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Annual, perennial herb, shrub, vine. Leaf: simple or compound, cauline (or most basal), alternate or opposite; stipules 0. Inflorescence: cymes, heads, clusters, or flower 1; bracts in involucres or not. Flower: sepals generally 5, fused at base, translucent membrane generally connecting lobes, torn by fruit; corolla generally 5-lobed, radial or bilateral, salverform to bell-shaped, throat often well defined; stamens generally 5, epipetalous, attached at >= 1 level, filaments of >= 1 length, pollen white, yellow, blue, or red; ovary superior, chambers generally 3, style 1, stigmas generally 3. Fruit: capsule. Seed: 1–many, when wetted swelling or not, gelatinous or not.
26 genera, 314 species: America, northern Europe, northern Asia; some cultivated (Cantua, Cobaea (cup-and-saucer vine), Collomia, Gilia, Ipomopsis, Linanthus, Phlox). [Porter & Johnson 2000 Aliso 19:55–91] Leptodactylon moved to Linanthus. —Scientific Editors: Robert Patterson, Thomas J. Rosatti.
Key to Polemoniaceae
Annual. Stem: decumbent to erect, glabrous, hairy, glandular, or tufted-woolly-hairy. Leaf: simple, 1–3-pinnate-lobed or -dissected, generally alternate, margins entire, toothed, or lobed, tips acute, acuminate, or mucronate; basal generally in rosette; cauline generally reduced. Inflorescence: flowers 1–many in bract axils. Flower: calyx membranous between lobes, membranes splitting or expanding in fruit; corolla > calyx, lobes generally ovate, acute or acuminate. Fruit: spheric to ovoid; chambers 3; valves separating from top, to base and detaching or not to base and staying attached to receptacle. Seed: 3–many, yellow to brown, gelatinous when wet.Key to Gilia
± 40 species: western North America, South America. (Filippo L. Gilii, Italian naturalist, 1756–1821) Stamens, styles said to be exserted protrude beyond fused part of corolla, that is, beyond corolla throat. Other taxa in TJM (1993) moved to Aliciella, Lathrocasis, Linanthus, Navarretia, Saltugilia. Gilia mexicana A.D. Grant & V.E. Grant recently found in San Diego Co.
Unabridged note: Gilia can be challenging to identify. Several small-flowered species are only cryptically different from one another and many traits overlap. In order to successfully use the key, it is important to note pattern and distribution of flower color at the time of collection, as it may fade upon drying. Depauperate specimens may be particularly difficult if not impossible to identify using ordinary means. Descriptions of flowers follows previous authors (Day 1993; Grant & Grant 1956) in subdividing fused part of corolla into tube (basal part with parallel sides) and throat (flared part distal to tube). It is important to note that in some cases these definitions do not refer to homologous parts of the corolla.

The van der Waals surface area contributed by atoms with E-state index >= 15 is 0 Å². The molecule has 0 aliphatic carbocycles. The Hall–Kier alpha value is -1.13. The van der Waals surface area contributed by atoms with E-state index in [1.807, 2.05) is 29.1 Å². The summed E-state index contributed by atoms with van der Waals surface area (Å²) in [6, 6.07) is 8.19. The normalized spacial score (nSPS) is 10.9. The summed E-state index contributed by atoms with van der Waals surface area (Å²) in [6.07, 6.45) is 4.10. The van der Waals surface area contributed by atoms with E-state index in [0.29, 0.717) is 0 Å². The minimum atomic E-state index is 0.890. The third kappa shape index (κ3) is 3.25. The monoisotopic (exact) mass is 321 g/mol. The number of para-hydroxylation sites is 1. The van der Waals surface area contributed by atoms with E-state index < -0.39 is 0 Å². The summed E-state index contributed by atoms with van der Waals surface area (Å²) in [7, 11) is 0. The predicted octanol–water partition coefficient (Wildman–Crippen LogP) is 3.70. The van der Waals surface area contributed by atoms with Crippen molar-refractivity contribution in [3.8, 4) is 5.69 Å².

Stem: lower branches decumbent, 6–20 cm, tufted-woolly-hairy below inflorescence. Leaf: basal in rosette, 1-pinnate-lobed, axis and lobes 0.6–0.9 mm wide, lobes linear, tufted-woolly-hairy, ascending; upper glandular. Inflorescence: clusters, open in fruit; pedicels unequal. Flower: calyx 2–3.2 mm, glandular (or tufted-woolly-hairy in early flowers), membranes not keeled; corolla 4–8 mm, ± 2 × calyx, tube included, purple, throat purple or yellow with purple veins, sometimes yellow with a purple spot at lobe bases, tapered, lobes ovate, acute, lavender; longest stamens, style reaching corolla throat top. Fruit: 5–7 mm, 2 × calyx, narrowly ovoid; valves not detaching completely. Seed: 18–27.
2n=18. Firm sand, generally at base of shrubs; 300–1100 m. South Coast Ranges, San Joaquin Valley, Western Transverse Ranges, San Gabriel Mountains, Mojave Desert; Arizona. Mar–Apr [Online Interchange]
Previous taxon: Gilia millefoliata
Next taxon: Gilia modocensis
Citation for the whole project: Jepson Flora Project (eds.) 2013. Jepson eFlora, http://ucjeps.berkeley.edu/IJM.html, accessed on Oct 25 2014
Citation for this treatment: [Author of taxon treatment] 2013. Gilia, in Jepson Flora Project (eds.) Jepson eFlora, http://ucjeps.berkeley.edu/cgi-bin/get_IJM.pl?tid=26908, accessed on Oct 25 2014
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|Geographic subdivisions indicated for the distribution of Gilia minor|| Markers link to CCH specimen records. If the markers are obscured, reload the page [or change window size and reload]. Yellow markers indicate records that may provide evidence for eFlora range revision or may have georeferencing or identification issues.
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(Note: any qualifiers in the taxon distribution description, such as 'northern', 'southern', 'adjacent' etc., are not reflected in the map above, and in some cases indication of a taxon in a subdivision is based on a single collection or author-verified occurence).
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